One of the biggest changes in the logistics sectors engendered by the novel coronavirus pandemic is that companies realized their long-standing global supply chains weren't necessarily suited to all of their needs. Previously, a growing number relied on goods shipped from overseas, and especially when it came to manufactured items (rather than raw materials), businesses stateside once again began to understand the benefits of a diversified supply chain that allowed for both regional and global partnerships.

While things may get back to normal when it comes to the global supply chain, experts now increasingly say the pandemic has made the need for more local suppliers to be factored into companies' plans, according to CNBC. When more companies have both local and global partners, they are better insulated from risk; in times of local crisis, they are able to shift operations to rely on global partners, and when international trade runs into hiccups, suppliers in their own region can spring into action.

Global supply chains aren't going anywhere, but they are changing.Global supply chains aren't going anywhere, but they are changing.

However, experts say companies may have to take a quantum leap forward to realize such gains, especially when it comes to using artificial intelligence to power decision-making, the report said.

"I believe this crisis will significantly accelerate the integration and the penetration of AI into this supply chain," Min Wanli, founder and CEO of the technology-focused investment firm North Summit Capital, told the network. "The evolutionary path from current status to that new equilibrium essentially depends upon how fast you adopt the digital technology and also AI technology."

Staggered — but not knocked down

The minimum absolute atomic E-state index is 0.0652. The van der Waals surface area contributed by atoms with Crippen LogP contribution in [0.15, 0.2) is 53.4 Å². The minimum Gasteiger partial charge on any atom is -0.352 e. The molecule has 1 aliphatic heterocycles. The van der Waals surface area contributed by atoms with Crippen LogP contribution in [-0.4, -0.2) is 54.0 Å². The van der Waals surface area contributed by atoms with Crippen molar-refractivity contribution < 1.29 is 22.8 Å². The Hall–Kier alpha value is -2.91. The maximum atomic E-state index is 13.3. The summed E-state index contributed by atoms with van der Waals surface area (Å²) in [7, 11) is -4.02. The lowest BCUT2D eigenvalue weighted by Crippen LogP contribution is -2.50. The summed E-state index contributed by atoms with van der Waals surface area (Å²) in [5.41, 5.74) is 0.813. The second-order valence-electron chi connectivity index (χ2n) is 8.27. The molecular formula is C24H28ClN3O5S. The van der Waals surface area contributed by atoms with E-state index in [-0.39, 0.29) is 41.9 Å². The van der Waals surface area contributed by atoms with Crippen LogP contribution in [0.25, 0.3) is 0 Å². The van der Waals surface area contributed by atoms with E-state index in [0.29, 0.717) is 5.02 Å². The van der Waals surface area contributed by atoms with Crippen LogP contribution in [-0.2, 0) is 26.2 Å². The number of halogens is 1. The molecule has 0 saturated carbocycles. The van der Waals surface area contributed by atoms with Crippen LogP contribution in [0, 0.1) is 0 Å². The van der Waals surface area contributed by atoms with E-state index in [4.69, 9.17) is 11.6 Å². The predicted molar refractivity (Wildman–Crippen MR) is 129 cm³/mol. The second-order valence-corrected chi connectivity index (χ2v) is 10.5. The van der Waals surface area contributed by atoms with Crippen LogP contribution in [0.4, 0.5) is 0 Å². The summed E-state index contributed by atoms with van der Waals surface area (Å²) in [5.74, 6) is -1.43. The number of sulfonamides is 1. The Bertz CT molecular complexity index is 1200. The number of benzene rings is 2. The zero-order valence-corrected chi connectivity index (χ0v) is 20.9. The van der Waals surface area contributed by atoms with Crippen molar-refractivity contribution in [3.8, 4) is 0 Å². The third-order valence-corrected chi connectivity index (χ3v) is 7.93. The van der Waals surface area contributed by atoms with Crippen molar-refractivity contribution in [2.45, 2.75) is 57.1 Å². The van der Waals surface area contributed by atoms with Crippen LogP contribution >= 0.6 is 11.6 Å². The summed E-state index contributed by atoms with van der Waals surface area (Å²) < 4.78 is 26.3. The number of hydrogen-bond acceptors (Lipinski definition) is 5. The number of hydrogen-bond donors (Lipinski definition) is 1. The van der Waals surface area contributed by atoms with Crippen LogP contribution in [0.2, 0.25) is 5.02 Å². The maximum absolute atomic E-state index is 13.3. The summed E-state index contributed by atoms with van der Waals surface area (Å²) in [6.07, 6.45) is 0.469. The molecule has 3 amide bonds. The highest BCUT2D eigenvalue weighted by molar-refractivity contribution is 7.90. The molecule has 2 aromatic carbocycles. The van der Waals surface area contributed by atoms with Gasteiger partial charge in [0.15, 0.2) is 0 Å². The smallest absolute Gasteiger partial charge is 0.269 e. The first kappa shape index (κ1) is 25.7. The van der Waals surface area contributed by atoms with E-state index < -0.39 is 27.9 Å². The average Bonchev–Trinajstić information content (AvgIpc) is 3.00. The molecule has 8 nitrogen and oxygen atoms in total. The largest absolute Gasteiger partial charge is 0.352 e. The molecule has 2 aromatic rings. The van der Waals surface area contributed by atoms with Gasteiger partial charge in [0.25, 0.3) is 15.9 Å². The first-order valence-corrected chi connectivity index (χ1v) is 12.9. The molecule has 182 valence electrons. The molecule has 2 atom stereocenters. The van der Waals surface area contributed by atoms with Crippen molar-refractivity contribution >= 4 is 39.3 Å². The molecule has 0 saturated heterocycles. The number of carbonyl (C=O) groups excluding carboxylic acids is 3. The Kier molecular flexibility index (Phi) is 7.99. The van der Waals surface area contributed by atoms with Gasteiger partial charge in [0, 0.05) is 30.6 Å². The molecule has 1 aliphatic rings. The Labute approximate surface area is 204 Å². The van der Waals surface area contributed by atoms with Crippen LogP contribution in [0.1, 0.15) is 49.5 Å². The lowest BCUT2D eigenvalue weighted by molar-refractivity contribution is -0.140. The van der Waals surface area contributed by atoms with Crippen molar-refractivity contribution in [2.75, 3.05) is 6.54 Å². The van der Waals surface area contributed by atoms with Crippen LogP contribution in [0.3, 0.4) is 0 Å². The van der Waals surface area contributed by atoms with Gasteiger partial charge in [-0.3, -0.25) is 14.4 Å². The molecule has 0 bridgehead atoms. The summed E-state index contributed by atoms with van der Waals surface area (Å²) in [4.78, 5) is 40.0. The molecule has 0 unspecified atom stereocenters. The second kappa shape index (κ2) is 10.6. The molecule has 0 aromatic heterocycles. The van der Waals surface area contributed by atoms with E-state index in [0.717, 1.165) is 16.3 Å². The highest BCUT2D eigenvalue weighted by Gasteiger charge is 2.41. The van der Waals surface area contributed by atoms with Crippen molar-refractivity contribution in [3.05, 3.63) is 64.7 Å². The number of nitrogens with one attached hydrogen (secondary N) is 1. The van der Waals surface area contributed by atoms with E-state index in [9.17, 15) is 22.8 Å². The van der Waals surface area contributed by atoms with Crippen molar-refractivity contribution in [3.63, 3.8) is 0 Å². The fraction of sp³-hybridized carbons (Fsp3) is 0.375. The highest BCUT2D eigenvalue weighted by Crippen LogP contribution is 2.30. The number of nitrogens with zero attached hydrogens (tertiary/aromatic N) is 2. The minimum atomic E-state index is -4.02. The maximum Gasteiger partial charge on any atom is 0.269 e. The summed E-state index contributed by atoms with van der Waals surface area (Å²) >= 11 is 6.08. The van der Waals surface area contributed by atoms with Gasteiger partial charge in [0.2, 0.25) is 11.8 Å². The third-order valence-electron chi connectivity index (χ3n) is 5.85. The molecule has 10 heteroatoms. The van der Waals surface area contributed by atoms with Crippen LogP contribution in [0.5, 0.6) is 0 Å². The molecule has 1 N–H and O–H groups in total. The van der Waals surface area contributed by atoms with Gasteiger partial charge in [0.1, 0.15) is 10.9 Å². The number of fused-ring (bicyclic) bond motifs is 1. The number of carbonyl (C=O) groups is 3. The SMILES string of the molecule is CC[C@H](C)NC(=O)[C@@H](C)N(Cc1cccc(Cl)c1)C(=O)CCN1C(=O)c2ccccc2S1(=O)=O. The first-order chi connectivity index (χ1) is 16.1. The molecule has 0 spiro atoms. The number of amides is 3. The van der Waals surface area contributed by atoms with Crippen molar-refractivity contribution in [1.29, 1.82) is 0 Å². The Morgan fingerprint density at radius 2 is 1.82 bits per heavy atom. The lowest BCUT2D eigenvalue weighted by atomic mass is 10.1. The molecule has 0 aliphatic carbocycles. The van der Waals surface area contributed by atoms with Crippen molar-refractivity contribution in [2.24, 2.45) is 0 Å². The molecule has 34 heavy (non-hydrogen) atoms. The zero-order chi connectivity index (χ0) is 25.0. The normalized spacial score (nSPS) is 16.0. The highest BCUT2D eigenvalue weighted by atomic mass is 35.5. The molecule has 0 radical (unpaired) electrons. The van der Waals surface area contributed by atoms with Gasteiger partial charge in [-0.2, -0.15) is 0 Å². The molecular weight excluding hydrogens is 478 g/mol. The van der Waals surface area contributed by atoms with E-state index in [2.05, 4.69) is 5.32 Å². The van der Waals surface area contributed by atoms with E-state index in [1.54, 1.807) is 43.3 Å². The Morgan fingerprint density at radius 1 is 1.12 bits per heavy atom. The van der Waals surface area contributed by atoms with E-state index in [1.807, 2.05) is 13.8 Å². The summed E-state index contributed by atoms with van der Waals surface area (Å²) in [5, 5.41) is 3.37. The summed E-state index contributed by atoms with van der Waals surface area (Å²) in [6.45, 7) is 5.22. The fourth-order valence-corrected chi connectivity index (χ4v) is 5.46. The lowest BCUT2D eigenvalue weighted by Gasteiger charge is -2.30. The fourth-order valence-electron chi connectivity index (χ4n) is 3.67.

Certainly, there are many businesses that were knocked for a loop when the coronavirus hit and found themselves dazed and confused about how to respond without experiencing disruptions and delays, according to the Financial Times. Some supply chains, such as those related to perishable goods, were in dire straits for quite some time after the outbreak became a global problem. Rapid strategizing allowed more companies to recover somewhat quickly.

However, the damage was done, and companies realized what their shortcomings were, the report said. As such, many within the industry have been working to foster resiliency in their partnerships for months, so that when the next big issue arises (whether it's a pandemic, natural disaster or an economic downturn) they will be able to pivot more quickly and easily.

Responding to changing habits
Of course, it's not just leaders and businesses in the supply chain whose normal routines have been changed by the pandemic — consumers are in the same boat, according to Freight Waves. This is another reason why companies need to be more responsive to changing landscapes. Data suggests that people are now far more inclined to shop online, but businesses need to simultaneously prepare for a future where that remains the norm, and one where buying habits get back to pre-COVID norms.

Simply put, the more industry decision-makers can do to make sure their companies can respond effectively to any developing trends, the better off they, their partners and their customers will be when a new crisis presents itself.

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